4. By the oaks of Mamre – the scene of this morning’s Old Testament lesson – Abraham, the exemplar of faith, saw three strangers approach. He was host to the three men. Sarah, in the tent, made cakes; a servant prepared a calf; and Abraham served the men himself, standing by them under the tree while they ate. One promised to return in due season, and that Sarah should have a son. [Sarah laughed.]
This is the classic example of Middle Eastern hospitality – the welcome to strangers, preparing them food. The blessing in return, here a promise of children – and thus a future with hope – is probably characteristic too: but here it has a larger purpose. The three men represent the three persons of the Godhead, indeed icons of this scene are entitled “The Old Testament Trinity”.
So here we have the image of hospitality – and the roles of men and women – that Martha and Mary and Jesus grew up with. For Mary to break with this pattern was a surprise. Yet here she is, sitting at the feet of the Lord and listening to what he is saying: she has taken her place among the disciples. This, even though tradition would indicate that those who sit in the presence of the guest would be men – the man of the house – and that the women would like Martha concern themselves with children, church, kitchen. … leaving the men to themselves to discuss man stuff like … what?
Is the Messiah here only for men? Is the Kingdom of Heaven exclusive? No, in one situation after another we see Jesus break the rules. The kingdom of heaven is for all people. He is here to announce it, to proclaim it, to manifest it, to usher it in.
So this is not your typical guest, nor your typical meal. The occasion is extraordinary. Jesus, the Messiah, is here present now in Martha (and Mary’s) living room. What to do?
Maybe it’s all a bit upsetting. I mean, Jesus breaks the rules. Who knows what he’ll do to my life? Maybe he’ll change it all around, stretch my boundaries, and eliminate my preconceptions. Maybe he’ll call me to some new level of service of which I’m afraid.
Martha may want a bit of business, ordinary business in the household, to occupy her hands while her mind races to take it all in. What we hear from her, though, is a plea: Lord, make my sister come help me in the kitchen.
Is this what you would ask Messiah for? If he were to come to dinner today at your home, what would you say to him?
“My Lord, if I find favor with you, do not pass by your servant. Let a little water be brought, and wash your feet, and rest yourselves under the tree…”
“Lord, do you not care that my sister has left me to do all the work by myself? Tell her then to help me.”
And what will he reply to you? Is anything too wonderful for the Lord?
5. I used to read a lot of mysteries. Mysteries come in several sorts. There are puzzle mysteries, like Agatha Christie novels. There are mysteries that present problems to solve, situations to investigate, and secrets to be discovered. There are stories to be told. Some mysteries are only resolved in the telling of the story. And some mysteries are only fully revealed as they are lived. “The mystery that has been hidden through the ages and generations but has now been revealed to his saints,” – “which is Christ in you, the hope of glory” – is one of these last. To begin to tumble to the truth, in this story, takes all your living. God, who was present to Abraham and Sarah, Mary and Martha, is present to you, now, this morning.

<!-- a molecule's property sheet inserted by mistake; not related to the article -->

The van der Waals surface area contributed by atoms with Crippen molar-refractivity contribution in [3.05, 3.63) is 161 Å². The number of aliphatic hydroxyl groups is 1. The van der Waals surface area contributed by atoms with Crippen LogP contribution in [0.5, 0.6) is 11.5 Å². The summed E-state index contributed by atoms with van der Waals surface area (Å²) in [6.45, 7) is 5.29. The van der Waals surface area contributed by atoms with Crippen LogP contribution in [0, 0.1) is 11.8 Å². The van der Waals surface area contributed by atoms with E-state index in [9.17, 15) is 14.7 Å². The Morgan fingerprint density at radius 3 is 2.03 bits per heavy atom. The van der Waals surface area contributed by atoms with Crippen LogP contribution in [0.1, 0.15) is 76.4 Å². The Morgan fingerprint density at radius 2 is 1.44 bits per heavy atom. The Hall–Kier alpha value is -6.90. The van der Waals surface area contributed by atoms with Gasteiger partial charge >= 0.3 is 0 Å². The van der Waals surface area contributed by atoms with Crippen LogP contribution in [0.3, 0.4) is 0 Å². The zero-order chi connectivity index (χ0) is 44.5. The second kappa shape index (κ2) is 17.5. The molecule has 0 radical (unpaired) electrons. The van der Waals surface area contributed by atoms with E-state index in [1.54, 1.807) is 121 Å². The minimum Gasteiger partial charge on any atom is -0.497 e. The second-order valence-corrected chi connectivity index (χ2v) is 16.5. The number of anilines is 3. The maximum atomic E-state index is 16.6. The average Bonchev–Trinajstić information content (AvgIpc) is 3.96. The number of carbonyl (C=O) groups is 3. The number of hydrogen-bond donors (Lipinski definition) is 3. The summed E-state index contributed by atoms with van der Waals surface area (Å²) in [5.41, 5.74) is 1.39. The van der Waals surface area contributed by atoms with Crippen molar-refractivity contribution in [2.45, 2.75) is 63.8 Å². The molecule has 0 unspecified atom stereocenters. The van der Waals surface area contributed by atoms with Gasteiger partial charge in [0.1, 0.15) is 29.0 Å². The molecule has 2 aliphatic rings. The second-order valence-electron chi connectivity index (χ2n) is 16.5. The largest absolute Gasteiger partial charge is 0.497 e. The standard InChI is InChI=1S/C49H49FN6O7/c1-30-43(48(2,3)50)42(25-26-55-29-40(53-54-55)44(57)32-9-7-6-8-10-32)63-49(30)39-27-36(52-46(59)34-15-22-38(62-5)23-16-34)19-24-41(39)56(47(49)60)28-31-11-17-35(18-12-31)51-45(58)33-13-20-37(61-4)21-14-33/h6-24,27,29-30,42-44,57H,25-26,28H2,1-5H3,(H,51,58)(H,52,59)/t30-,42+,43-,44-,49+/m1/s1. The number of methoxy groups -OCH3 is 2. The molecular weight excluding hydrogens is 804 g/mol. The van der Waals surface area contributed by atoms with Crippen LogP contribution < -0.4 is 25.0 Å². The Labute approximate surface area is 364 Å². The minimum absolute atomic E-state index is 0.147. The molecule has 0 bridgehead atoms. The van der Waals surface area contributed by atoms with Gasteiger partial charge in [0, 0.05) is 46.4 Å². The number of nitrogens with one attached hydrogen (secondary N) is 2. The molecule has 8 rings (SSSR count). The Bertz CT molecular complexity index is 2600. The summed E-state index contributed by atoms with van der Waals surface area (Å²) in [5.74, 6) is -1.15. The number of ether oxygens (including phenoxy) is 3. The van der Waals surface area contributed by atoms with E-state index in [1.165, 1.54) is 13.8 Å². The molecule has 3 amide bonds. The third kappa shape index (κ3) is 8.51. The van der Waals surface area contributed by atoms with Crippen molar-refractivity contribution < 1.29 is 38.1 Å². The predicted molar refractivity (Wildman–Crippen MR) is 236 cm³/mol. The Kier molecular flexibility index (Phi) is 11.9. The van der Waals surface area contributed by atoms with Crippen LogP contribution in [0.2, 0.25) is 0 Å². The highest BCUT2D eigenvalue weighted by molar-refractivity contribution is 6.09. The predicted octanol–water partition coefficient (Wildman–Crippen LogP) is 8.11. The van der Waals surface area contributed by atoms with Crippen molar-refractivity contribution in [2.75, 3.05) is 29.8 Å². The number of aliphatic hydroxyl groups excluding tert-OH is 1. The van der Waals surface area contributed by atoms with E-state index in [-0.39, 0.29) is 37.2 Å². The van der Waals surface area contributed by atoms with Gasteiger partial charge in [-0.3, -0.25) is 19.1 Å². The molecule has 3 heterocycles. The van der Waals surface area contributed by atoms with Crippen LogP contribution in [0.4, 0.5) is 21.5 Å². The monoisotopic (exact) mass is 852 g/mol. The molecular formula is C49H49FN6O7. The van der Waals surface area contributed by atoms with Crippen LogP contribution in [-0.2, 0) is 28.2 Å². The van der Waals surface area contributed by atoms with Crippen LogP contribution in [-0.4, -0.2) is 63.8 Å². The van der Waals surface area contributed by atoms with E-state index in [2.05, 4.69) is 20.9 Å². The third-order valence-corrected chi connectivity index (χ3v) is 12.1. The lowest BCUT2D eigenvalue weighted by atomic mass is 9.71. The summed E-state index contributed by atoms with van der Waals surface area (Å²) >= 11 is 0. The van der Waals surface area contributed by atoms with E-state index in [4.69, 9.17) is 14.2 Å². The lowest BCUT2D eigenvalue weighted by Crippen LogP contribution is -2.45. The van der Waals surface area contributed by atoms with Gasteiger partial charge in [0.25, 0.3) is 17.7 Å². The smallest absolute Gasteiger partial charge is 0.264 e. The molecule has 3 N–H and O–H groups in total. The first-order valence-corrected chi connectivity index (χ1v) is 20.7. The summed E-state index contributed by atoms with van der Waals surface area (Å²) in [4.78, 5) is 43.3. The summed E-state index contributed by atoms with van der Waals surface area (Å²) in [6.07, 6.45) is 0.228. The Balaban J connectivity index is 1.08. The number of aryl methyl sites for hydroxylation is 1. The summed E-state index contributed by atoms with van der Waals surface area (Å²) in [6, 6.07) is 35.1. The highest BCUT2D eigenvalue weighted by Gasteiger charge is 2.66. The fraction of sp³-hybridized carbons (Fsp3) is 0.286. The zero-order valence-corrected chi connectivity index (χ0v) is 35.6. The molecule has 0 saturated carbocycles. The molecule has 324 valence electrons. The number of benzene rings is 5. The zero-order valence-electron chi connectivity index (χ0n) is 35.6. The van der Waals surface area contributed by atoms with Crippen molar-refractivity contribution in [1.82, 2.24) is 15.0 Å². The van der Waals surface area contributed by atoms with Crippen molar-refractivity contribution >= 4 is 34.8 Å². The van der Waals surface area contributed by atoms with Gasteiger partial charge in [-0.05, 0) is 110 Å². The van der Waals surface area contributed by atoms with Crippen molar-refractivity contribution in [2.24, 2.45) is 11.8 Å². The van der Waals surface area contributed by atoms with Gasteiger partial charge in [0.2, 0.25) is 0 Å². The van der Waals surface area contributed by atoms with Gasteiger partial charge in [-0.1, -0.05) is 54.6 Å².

Your freedom to act is in the present moment. It is today not yesterday or tomorrow that you receive the divine invitation. Now it is your turn. Today you are invited to sit at the feet of Jesus and listen to what the Lord is saying. This morning he has come to your tent – and he is here to share with you a meal. The cup is your salvation and the bread his presence.
Tom Wright, Luke for Everyone (SPCK, 2001)
Herbert O'Driscoll, The Word Today: Reflections on the Readings of the Revised Common Lectionary, Year C, Volume 3 (Toronto: Anglican Book Centre, 2001)
Herbert O'Driscoll, Patrick's Well (www.herbodriscoll.com)
Barbara Crafton et al., Geranium Farm (www.geraniumfarm.org)
Arthur J. Dewey, The Word in Time (New Berlin, WI: Liturgical Publications, 1990)
Sharon H. Ringe, Luke, Westminster Bible Companion (Louisville, KY: Westminster John Knox Press, 1995)
Thomas W. Walker, Luke, Interpretation Bible Studies (Louisville, KY: Geneva Press, 2001)
Fred B. Craddock, Luke, Interpretation (Louisville, KY: John Knox Press, 1990)
Michael F. Patella, O.S.B., The Gospel According to Luke, The new Collegeville Bible commentary, New Testament; v. 3 (Collegeville, MN: Liturgical Press)
Keith F. Nickle, Preaching the Gospel of Luke: Proclaiming God's Royal Rule (Louisville, KY: Westminster John Knox Press, 2000)
Common Worship (Church of England, 2000) http://www.cofe.anglican.org/worship/liturgy/commonworship/
The Book of Common Prayer (Church of England, 1662)
Oremus Bible Browser http://bible.oremus.org/
Stephanie Frey, “Living with Martha (Luke 10:38-42)”, Living by the Word, The Christian Century Magazine, July 13, 2004